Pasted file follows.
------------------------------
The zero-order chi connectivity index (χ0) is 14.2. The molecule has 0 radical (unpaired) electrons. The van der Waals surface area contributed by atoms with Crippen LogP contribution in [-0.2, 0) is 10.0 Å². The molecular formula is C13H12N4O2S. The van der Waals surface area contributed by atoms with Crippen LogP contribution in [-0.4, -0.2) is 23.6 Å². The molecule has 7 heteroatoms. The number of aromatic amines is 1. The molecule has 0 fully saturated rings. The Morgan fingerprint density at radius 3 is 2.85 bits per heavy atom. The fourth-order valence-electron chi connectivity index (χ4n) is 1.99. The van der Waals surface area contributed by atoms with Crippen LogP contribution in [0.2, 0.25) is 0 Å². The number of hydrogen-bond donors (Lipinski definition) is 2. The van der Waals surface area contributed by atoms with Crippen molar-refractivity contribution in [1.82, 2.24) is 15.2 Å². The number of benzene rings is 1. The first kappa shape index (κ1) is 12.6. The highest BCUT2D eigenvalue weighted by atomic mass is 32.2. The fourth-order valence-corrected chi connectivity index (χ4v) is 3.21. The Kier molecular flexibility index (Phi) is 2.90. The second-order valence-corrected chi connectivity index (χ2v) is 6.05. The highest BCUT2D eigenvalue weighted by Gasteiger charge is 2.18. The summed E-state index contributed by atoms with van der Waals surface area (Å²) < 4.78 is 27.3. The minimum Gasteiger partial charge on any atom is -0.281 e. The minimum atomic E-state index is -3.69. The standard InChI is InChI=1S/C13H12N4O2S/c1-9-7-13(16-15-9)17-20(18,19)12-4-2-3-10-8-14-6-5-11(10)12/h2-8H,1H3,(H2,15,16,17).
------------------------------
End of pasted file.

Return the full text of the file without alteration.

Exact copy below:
The zero-order chi connectivity index (χ0) is 14.2. The molecule has 0 radical (unpaired) electrons. The van der Waals surface area contributed by atoms with Crippen LogP contribution in [-0.2, 0) is 10.0 Å². The molecular formula is C13H12N4O2S. The van der Waals surface area contributed by atoms with Crippen LogP contribution in [-0.4, -0.2) is 23.6 Å². The molecule has 7 heteroatoms. The number of aromatic amines is 1. The molecule has 0 fully saturated rings. The Morgan fingerprint density at radius 3 is 2.85 bits per heavy atom. The fourth-order valence-electron chi connectivity index (χ4n) is 1.99. The van der Waals surface area contributed by atoms with Crippen LogP contribution in [0.2, 0.25) is 0 Å². The number of hydrogen-bond donors (Lipinski definition) is 2. The van der Waals surface area contributed by atoms with Crippen molar-refractivity contribution in [1.82, 2.24) is 15.2 Å². The number of benzene rings is 1. The first kappa shape index (κ1) is 12.6. The highest BCUT2D eigenvalue weighted by atomic mass is 32.2. The fourth-order valence-corrected chi connectivity index (χ4v) is 3.21. The Kier molecular flexibility index (Phi) is 2.90. The second-order valence-corrected chi connectivity index (χ2v) is 6.05. The highest BCUT2D eigenvalue weighted by Gasteiger charge is 2.18. The summed E-state index contributed by atoms with van der Waals surface area (Å²) < 4.78 is 27.3. The minimum Gasteiger partial charge on any atom is -0.281 e. The minimum atomic E-state index is -3.69. The standard InChI is InChI=1S/C13H12N4O2S/c1-9-7-13(16-15-9)17-20(18,19)12-4-2-3-10-8-14-6-5-11(10)12/h2-8H,1H3,(H2,15,16,17).